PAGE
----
Close reading by the XYL of the Ryanair regulations unearthed the fact that you are allowed a small bag not exceeding 35 x 20 x 20 cm in addition to cabin baggage and checked baggage.
It was even better news that it has no weight limit!
Even better news is that my TS-480HX transceiver, control head and power lead and maybe a small dipole can travel for free on Ryanair. Whoop!
Sorry for my exuberance but really, when did you last hear of anyone getting anything for free on Ryanair, let alone a QRO DX rig!
It would be interesting to see how many other rigs can be squeezed into this space – comments welcome!
Have a great IOTA summer with free radio “baggage” 🙂
A couple of people were kind enough to make videos (unbeknown to me) of some of the pileups when I was in the Bahamas this year so I thought I should share them here.
This is partially for your entertainment and partially as a record of some of what went on. Most importantly for me, it’s a record of how difficult it was to operate sometimes and hopefully a benchmark from which to measure any improvement in operator skills in time to come…
Feb 15, 2014 – Uploaded by 2e0ijk
Having a bit of a meltdown since there was a continual wall of noise from Europe.
Hopefully I’ll be forgiven… please?
A heavy QSB day.
There are a few others that were posted to Facebook and I can’t show them here but thanks to everyone who took the time to record and to share!
I made a lot of mistakes during my time in C6 land. A few CQs would almost always result in a pileup which were almost always good-natured and fun.
They were not always easy to run – in fact, sometimes they were extremely challenging!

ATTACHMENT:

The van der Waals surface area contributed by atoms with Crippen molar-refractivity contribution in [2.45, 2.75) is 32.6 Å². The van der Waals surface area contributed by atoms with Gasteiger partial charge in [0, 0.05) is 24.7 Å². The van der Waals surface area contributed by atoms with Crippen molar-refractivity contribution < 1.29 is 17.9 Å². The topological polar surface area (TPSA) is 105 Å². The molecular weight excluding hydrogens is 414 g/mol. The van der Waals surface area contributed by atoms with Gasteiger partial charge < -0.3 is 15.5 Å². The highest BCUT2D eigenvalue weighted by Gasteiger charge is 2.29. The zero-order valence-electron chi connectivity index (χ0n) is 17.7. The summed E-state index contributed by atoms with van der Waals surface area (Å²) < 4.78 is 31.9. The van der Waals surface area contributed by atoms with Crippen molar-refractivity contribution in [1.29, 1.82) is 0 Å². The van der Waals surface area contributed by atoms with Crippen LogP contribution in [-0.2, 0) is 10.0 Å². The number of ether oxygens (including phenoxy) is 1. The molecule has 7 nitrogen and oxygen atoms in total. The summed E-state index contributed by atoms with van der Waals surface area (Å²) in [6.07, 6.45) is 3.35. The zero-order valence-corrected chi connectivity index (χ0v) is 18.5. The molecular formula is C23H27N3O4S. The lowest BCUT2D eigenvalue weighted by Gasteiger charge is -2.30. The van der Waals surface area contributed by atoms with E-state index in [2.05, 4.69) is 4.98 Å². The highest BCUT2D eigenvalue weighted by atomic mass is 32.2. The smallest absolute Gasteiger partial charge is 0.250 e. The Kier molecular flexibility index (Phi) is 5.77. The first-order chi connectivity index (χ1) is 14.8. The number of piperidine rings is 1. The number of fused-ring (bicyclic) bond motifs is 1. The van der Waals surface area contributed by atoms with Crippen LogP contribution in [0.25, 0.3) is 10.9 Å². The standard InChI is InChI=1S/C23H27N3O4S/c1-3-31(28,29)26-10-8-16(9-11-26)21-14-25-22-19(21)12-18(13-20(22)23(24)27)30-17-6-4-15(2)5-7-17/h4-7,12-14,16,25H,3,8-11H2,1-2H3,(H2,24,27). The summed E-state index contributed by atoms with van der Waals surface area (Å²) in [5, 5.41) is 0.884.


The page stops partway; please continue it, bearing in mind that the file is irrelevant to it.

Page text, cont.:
One of the major factors in hearing the stations calling was the ‘persistent partial caller’. You know the one! “Charleeee Eeendeeeaaahh, Charleeee Eeendeeeaaahh”. Often with a strong signal they had no need to call with a partial – in fact, it probably harmed their case. As you know, when the ‘wall’ of sound hits, you can often discern a call from the tail end, something the partial call, because of its brevity, cannot deliver.
Then there was my determination to stick to the DX Code of Conduct by not answering the partial caller, or at least making him wait – usually for as log as I could stand 😉
Sometimes the signal strength of the partial caller made it impossible to ignore him and he was blocking the people who were patient enough to wait and call in turn. But often this is where the partial caller would fall down! In his impatience to log the QSO and move on, they would often fail to give their full call – or they were stepped on by someone equally impatient and would have left the frequency with me wasting more time (and battery power) trying to get a loggable call. So he might have my call in his log – but he isn’t in mine.
There were more of these events than you might imagine – I think they fall into the category of ‘DX Karma’.
Now we’re back in the land of cheaper, faster bandwidth here’s a video of the second QTH I used on Little Harbour Cay in the Berry Islands. It was about 10 minutes walk up a slight hill from the beach but had better take-off for Europe. Funnily enough I worked quite a few ZL, VK and JA from here so maybe the height traded-off well for the distance from salt water.